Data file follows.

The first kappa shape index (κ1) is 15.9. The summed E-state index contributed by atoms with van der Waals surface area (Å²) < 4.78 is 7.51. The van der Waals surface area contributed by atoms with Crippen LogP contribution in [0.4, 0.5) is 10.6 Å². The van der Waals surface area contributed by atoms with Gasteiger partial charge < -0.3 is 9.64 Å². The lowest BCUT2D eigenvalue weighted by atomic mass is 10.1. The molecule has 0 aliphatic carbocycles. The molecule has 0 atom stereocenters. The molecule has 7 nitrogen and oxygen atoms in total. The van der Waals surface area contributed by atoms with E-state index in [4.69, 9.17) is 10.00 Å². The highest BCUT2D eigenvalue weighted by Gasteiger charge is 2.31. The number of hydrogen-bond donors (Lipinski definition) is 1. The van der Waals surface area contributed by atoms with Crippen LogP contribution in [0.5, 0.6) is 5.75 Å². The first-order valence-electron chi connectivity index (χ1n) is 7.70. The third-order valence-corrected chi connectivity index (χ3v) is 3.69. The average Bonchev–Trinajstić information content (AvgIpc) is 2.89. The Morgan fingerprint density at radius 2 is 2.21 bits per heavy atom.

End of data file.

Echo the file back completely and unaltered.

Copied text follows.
The first kappa shape index (κ1) is 15.9. The summed E-state index contributed by atoms with van der Waals surface area (Å²) < 4.78 is 7.51. The van der Waals surface area contributed by atoms with Crippen LogP contribution in [0.4, 0.5) is 10.6 Å². The van der Waals surface area contributed by atoms with Gasteiger partial charge < -0.3 is 9.64 Å². The lowest BCUT2D eigenvalue weighted by atomic mass is 10.1. The molecule has 0 aliphatic carbocycles. The molecule has 0 atom stereocenters. The molecule has 7 nitrogen and oxygen atoms in total. The van der Waals surface area contributed by atoms with E-state index in [4.69, 9.17) is 10.00 Å². The highest BCUT2D eigenvalue weighted by Gasteiger charge is 2.31. The number of hydrogen-bond donors (Lipinski definition) is 1. The van der Waals surface area contributed by atoms with Crippen LogP contribution in [0.5, 0.6) is 5.75 Å². The first-order valence-electron chi connectivity index (χ1n) is 7.70. The third-order valence-corrected chi connectivity index (χ3v) is 3.69. The average Bonchev–Trinajstić information content (AvgIpc) is 2.89. The Morgan fingerprint density at radius 2 is 2.21 bits per heavy atom.